"During the 1876 impeachment trial of William Belknap, Senator Newton Booth from California observed, "the President is not an officer of the United States." Instead, Booth argued, the President is "part of the Government." And David McKnight's 1878 treatise on the American electoral system reached a similar conclusion. McKnight wrote that "[i]t is obvious that . . . the President is not regarded as 'an officer of, or under, the United States,' but as one branch of 'the Government.'" These sources tend to rebut any argument in favor of post-1788 linguistic drift with respect to the phrase "officer of the United States." Likewise, these sources provide some evidence that in the period following the Civil War the phrase "officer of the United States" did not extend to elected positions, including the presidency.
"It is not enough for the proponents of Section 3 disqualification against President Trump to argue that their textual position is conceivable. We do not doubt that it is conceivable. Rather, proponents of a Section 3 disqualification must offer evidence that establishes their view as the better view. To date, the proponents of Section 3 disqualification have not met this burden."
Excerpted from the Volokh Conspiracy, 1/20/21, Josh Blackman and Seth Barrett Tillman, reprinted in Reason Magazine
The point being that there is considerable authority for the notion that a necessary, pivotal feature of the proposed “exclusion clause” does not apply to Trump, so the burden is on the excluders to show that the provision supports their proposed action. That is a basic proposition of law that one would hope a retired federal appellate judge and a constitutional law professor emeritus would know. I certainly do.
"But wait, Kennedy, Tribe and Luttig and other 'exclusionists' have many thousands of supporters/likes on X [formerly known as Twitter], and you have less than 2,000: how can you compete with their views or claim to be more constitutionally correct?" Marjorie Tailor Greene and Tucker Carlson and other MAGA cultists have far more supporters than those two and than me; does that make them more competent constitutional commentators than less "appreciated" people? Of course not. Mob appreciation does not define correctness nor insight.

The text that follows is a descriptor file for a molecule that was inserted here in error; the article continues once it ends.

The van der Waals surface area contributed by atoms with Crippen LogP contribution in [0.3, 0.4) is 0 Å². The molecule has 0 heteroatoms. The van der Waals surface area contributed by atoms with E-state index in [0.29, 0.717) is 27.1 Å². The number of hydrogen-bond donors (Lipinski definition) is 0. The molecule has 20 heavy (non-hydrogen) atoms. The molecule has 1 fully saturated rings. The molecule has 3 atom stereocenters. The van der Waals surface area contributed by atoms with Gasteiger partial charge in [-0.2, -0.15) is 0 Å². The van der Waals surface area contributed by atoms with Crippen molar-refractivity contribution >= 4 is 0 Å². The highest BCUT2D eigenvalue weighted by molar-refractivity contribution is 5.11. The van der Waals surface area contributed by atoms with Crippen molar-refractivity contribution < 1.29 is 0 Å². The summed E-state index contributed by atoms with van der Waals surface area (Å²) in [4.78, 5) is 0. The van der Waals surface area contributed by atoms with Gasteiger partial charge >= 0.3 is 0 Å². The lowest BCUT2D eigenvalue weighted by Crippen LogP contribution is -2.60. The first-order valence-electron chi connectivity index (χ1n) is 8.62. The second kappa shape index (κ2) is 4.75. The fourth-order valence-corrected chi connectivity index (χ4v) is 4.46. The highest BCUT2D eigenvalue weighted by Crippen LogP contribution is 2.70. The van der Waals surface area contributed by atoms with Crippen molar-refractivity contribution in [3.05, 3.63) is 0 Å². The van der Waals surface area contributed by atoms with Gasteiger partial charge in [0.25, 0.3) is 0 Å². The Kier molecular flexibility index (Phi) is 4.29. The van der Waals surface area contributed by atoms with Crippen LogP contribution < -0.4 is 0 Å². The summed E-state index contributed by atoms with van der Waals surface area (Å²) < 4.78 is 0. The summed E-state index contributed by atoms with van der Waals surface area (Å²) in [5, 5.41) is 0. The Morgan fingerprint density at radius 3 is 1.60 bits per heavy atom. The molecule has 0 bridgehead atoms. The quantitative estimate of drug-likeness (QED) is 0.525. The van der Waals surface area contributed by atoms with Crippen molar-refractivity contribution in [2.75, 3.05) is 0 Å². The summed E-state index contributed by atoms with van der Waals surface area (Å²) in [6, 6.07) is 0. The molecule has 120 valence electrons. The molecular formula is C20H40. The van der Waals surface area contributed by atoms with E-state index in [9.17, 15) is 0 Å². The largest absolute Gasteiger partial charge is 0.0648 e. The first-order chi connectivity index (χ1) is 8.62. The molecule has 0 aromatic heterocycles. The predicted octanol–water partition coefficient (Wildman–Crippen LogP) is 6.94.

"Well, why do you think your reading of the fundamental law is more accurate than that of supposed titans of the law?" An inconvenient truth about constitutional or general legal understandings is that law professors have hordes of eager, gifted law students to do their research and writing, and appellate judges have a gaggle of gifted law clerks, interns, and externs to do theirs. When they are no longer in those supported posts, they are left to their own devices and to flex intellectual muscles that were not part of their previous works. We see that reality also with high-profile U.S. Attorneys, whose legal work is generally performed by gifted AUSAs and externs and interns, whose work product the political office head then takes undeserved credit for.
My scholarship is based on the studies and work I have personally done for 40+ years of law practice and on intense constitutional study for a decade before that.
But the law is clear here and does not need too much intensive research; it only needs to be subjected to the necessary question of what authority supports the necessary notion that "officer of the United States" applies to the President, and it needs to be studied by people not fixated on their hatred of the object of that research. There is no such authority; the authority is to the contrary. Note that Article II, section 4, provides that "The President, Vice President and all civil Officers of the United States [impeachment considerations]....," it does not read "and all other civil Officers of the United States...." That is because "officer of the United States" does not include the President.
The question all thinkers, supposed scholars, and state secretaries of state must ask is "what authority provides that "officer of the United States" applies to the President?"
So, let's not tinker with constitutional provisions to achieve a desired end contrary to the language of the provision; that would be a Trump methodology.